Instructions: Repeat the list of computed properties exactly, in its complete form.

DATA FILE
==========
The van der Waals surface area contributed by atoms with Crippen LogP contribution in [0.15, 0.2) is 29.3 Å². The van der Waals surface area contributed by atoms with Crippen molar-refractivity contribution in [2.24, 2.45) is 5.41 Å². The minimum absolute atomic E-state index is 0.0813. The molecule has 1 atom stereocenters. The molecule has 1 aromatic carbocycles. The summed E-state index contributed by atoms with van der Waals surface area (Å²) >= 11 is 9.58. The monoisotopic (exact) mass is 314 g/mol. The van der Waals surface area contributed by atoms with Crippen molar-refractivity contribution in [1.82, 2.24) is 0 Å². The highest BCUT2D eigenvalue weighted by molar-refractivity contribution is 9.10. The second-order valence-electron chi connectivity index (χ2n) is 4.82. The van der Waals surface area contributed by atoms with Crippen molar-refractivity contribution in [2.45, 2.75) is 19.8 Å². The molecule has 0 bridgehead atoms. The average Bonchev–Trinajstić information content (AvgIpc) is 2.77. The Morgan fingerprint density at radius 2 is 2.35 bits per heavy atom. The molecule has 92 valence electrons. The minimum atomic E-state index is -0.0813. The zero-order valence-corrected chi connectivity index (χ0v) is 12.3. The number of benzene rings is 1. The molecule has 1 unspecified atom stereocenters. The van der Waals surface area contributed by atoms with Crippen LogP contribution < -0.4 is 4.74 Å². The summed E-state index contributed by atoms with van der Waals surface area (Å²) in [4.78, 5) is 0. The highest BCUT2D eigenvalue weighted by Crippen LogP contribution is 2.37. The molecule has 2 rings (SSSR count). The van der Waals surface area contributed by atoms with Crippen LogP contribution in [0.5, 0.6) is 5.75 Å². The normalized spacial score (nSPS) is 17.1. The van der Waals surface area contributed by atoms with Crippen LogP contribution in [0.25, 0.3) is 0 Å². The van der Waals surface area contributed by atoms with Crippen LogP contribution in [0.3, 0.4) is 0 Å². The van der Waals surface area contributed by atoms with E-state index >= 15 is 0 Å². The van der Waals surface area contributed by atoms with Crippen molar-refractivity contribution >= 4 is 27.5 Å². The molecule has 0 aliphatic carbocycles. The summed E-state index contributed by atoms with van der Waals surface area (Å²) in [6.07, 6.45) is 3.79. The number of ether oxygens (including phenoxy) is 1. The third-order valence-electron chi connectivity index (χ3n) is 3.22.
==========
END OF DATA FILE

The van der Waals surface area contributed by atoms with Crippen LogP contribution in [0.15, 0.2) is 29.3 Å². The van der Waals surface area contributed by atoms with Crippen molar-refractivity contribution in [2.24, 2.45) is 5.41 Å². The minimum absolute atomic E-state index is 0.0813. The molecule has 1 atom stereocenters. The molecule has 1 aromatic carbocycles. The summed E-state index contributed by atoms with van der Waals surface area (Å²) >= 11 is 9.58. The monoisotopic (exact) mass is 314 g/mol. The van der Waals surface area contributed by atoms with Crippen molar-refractivity contribution in [1.82, 2.24) is 0 Å². The highest BCUT2D eigenvalue weighted by molar-refractivity contribution is 9.10. The second-order valence-electron chi connectivity index (χ2n) is 4.82. The van der Waals surface area contributed by atoms with Crippen molar-refractivity contribution in [2.45, 2.75) is 19.8 Å². The molecule has 0 bridgehead atoms. The average Bonchev–Trinajstić information content (AvgIpc) is 2.77. The Morgan fingerprint density at radius 2 is 2.35 bits per heavy atom. The molecule has 92 valence electrons. The minimum atomic E-state index is -0.0813. The zero-order valence-corrected chi connectivity index (χ0v) is 12.3. The number of benzene rings is 1. The molecule has 1 unspecified atom stereocenters. The van der Waals surface area contributed by atoms with Crippen LogP contribution < -0.4 is 4.74 Å². The summed E-state index contributed by atoms with van der Waals surface area (Å²) in [4.78, 5) is 0. The highest BCUT2D eigenvalue weighted by Crippen LogP contribution is 2.37. The molecule has 2 rings (SSSR count). The van der Waals surface area contributed by atoms with Crippen LogP contribution in [0.5, 0.6) is 5.75 Å². The normalized spacial score (nSPS) is 17.1. The van der Waals surface area contributed by atoms with Crippen LogP contribution in [0.25, 0.3) is 0 Å². The van der Waals surface area contributed by atoms with Crippen LogP contribution in [0.3, 0.4) is 0 Å². The van der Waals surface area contributed by atoms with E-state index >= 15 is 0 Å². The van der Waals surface area contributed by atoms with Crippen molar-refractivity contribution >= 4 is 27.5 Å². The molecule has 0 aliphatic carbocycles. The summed E-state index contributed by atoms with van der Waals surface area (Å²) in [6.07, 6.45) is 3.79. The number of ether oxygens (including phenoxy) is 1. The third-order valence-electron chi connectivity index (χ3n) is 3.22.